Der Balue Reiter combined two currents: the general European Expressionism and French Fauvism and added to these currents an interest in inner and mystical construction, stemming from Theosophy. Despite the close affinity between Der Blaue Reiter and the Fauves, the approach to art making was radically different—the French artists were more interested in a formal extension of Post-Impressionism while the German artists were interested in mysticism, which was alien to the French. The French Fauves wanted to form an imaginative counter-reality through the formal elements to break up objective reality. In other words, the Fauves used Post-Impressionism to counter Impressionism and cultivated pictorial devices of pure color and pure line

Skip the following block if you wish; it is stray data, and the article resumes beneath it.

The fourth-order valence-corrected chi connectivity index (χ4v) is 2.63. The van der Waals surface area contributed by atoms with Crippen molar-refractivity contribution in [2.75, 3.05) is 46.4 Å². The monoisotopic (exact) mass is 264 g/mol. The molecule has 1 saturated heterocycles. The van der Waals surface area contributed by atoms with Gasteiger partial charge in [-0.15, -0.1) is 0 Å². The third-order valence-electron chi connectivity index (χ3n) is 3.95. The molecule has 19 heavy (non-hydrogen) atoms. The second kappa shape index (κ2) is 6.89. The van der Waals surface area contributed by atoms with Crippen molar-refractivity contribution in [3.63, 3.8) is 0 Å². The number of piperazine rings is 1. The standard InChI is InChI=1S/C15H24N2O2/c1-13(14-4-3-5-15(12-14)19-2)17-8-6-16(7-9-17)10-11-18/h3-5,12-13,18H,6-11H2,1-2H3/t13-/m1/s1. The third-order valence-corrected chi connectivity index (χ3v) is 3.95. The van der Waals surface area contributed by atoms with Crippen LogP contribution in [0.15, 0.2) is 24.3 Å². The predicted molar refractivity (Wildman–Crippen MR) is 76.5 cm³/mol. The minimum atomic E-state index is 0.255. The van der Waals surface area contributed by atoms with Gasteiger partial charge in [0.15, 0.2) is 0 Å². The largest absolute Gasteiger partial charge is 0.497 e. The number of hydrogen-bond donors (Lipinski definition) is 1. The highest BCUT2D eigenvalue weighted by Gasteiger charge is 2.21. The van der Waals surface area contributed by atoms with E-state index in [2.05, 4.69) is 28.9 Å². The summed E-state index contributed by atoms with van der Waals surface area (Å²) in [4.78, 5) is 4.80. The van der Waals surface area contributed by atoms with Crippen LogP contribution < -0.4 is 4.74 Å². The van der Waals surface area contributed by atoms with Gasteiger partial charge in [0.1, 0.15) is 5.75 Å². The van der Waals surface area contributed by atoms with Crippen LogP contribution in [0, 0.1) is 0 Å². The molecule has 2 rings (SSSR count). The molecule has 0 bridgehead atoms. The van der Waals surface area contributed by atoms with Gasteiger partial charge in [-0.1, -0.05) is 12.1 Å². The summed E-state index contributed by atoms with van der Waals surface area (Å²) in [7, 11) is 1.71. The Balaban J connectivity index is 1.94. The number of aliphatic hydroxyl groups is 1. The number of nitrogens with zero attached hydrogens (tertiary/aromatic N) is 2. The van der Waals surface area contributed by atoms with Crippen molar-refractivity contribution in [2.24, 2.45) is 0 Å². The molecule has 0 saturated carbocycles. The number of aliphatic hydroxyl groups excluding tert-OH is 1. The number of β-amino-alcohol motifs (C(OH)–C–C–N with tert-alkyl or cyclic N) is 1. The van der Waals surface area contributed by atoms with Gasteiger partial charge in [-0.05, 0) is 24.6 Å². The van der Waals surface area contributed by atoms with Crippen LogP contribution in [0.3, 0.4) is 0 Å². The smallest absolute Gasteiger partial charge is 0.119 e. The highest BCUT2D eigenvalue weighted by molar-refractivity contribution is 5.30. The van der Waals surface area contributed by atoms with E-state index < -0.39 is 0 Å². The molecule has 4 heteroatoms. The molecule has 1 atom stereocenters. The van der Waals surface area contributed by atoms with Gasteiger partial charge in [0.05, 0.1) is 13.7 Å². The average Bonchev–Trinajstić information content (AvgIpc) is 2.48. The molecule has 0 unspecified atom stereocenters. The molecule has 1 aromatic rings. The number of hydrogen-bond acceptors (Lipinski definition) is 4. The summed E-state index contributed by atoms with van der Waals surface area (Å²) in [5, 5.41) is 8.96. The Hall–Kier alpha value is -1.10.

The bridge between the mysticism of Der Blaue Reiter and the French Fauves was Vincent van Gogh. The Fauves were interested in the Dutch artist’s formal experimentations: the fact that he achieved expression through abstract pictorial means. The Germans responded to the symbolic aspects to his art and to the late artist’s desire to use painting to create what Jawlensky called “mood paintings.” It was Alexej von Jawlensky (1864-1941), who convinced Vassily Kandinsky (1866-1944), fresh from his years in France, to give up his notion that van Gogh’s art was pathological. Jawlensky felt that van Gogh’s art could best be thought of as a kind of “synthesis” or the harmony of form and color. By 1911, Kandinsky was listening intently to such ideas and made the logical step that if line and color were symbolic and expressive carriers of meaning then they were self-sufficient and it would be possible to give up the subject matter. Even van Gogh had thought of himself as a “musician in colors.”